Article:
In a case decided about a year ago by the United States District Court for the District of New Jersey, the plaintiff, a seller of rare coins, and the defendant alarm company entered into a contract to upgrade and convert the existing burglar alarm system. The plaintiffs alleged that they contracted for the upgraded system because the alarm company would immediately contact the police and the plaintiff if the alarm was triggered so that law enforcement could attempt to intervene and stop a possible burglary.
Burglars broke into the plaintiff’s store by cutting through a wall of the adjoining business to access the rear room. They attempted to cut the alarm panels’ cables, before ultimately ripping the alarm system boxes and panels from the wall.
Upon the burglars’ entry into the store, the alarm system was triggered and the monitoring station was alerted to the entry. The alarm company sent a computer-generated email to the plaintiff stating that the system’s “silent panic alarm” had been triggered, but the defendant did not learn of the email until after the burglary was over because it went into their spam folder.
The plaintiff filed a lawsuit against the alarm company in New Jersey Superior Court. The defendant then filed a motion to remove it to the United States District Court for the District of New Jersey and moved to dismiss the complaint. The amended complaint alleged, in part, breach of contract; breach of the implied covenant of good faith and fair dealing; and violation of the New Jersey Consumer Fraud Act (CFA).
With reference to the breach of contract claim, the alarm company asked the court to enforce the insurer provisions of the contract whereby the plaintiff acknowledged that the alarm company was not its insurer and the plaintiff would look exclusively to its insurance provider to recover for any loss.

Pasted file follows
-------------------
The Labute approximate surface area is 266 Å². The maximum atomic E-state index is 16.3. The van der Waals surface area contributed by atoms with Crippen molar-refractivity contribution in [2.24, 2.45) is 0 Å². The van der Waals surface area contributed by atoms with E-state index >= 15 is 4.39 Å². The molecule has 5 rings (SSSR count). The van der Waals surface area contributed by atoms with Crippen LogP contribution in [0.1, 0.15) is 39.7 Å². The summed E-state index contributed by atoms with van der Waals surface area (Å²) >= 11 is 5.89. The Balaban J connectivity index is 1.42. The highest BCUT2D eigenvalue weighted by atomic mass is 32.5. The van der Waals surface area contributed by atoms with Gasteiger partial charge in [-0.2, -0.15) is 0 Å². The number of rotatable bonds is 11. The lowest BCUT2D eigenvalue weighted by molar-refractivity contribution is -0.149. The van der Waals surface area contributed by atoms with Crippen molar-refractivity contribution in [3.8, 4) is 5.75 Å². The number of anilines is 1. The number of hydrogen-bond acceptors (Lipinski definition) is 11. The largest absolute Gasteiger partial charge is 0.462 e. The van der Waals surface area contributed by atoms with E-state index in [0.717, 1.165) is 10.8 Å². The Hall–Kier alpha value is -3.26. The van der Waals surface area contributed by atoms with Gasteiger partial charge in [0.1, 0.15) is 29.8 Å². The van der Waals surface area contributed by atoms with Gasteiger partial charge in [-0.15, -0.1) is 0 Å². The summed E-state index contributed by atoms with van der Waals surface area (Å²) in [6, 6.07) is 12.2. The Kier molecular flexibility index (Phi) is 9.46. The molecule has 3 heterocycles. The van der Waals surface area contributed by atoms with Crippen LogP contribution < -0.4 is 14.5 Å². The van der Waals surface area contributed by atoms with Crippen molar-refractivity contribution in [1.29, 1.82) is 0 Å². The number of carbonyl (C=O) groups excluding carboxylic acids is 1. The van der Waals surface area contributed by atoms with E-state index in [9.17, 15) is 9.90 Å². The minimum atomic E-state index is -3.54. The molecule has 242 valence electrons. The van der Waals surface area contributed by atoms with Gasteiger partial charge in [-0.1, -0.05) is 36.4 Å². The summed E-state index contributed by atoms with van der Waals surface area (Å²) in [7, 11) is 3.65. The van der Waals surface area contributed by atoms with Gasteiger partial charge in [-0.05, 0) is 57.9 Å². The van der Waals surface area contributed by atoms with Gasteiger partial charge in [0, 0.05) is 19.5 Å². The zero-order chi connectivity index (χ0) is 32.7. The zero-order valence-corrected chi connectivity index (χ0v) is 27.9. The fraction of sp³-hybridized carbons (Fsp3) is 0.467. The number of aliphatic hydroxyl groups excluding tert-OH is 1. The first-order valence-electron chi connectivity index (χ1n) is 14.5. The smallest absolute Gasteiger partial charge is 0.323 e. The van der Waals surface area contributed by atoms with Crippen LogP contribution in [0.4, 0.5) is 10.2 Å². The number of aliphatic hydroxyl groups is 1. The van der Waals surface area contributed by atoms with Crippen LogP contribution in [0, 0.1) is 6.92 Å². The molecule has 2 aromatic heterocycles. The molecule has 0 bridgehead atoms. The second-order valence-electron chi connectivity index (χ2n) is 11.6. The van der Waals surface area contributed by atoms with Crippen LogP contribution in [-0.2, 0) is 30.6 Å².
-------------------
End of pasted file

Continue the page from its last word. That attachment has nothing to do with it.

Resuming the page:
The court pointed out that the plaintiff had stated a plausible claim for breach of contract that would not be subject to the provision. Under the contract, the alarm company had an obligation to immediately call the proprietor and the police if the alarm was triggered. Therefore, the court found that the alarm company broke their contractual obligation and these allegations were sufficient to survive a motion to dismiss.
In the breach of implied covenant of good faith and fair dealing allegation, the court found that the plaintiff had not made sufficient factual allegations beyond the breach of the contract. The plaintiff provided no specific claims indicating how the defendant breached its “obligation to perform in good faith” by doing something that “interfered with or destroyed plaintiff’s reasonable expectations under the contract.” Therefore the court dismissed the claim without prejudice.
The court pointed out that the CFA was designed to promote the disclosure of relevant information to enable consumers to make intelligent decisions in the selection of products and services. The CFA thus imposes liability on a person who uses “any unconscionable commercial practice, deception, fraud, false pretense, false promise, misrepresentation, or the knowing concealment, suppression or omission of any material fact with intent that others rely upon such concealment, suppression or omission.”
The court said the plaintiff made no allegations in its amended complaint regarding an ascertainable loss stemming from the alleged unconscionable practices beyond that resulting from a breach of contract. Therefore, the court found that the plaintiff had not sufficiently alleged facts to support all elements of a CFA claim in the pleadings.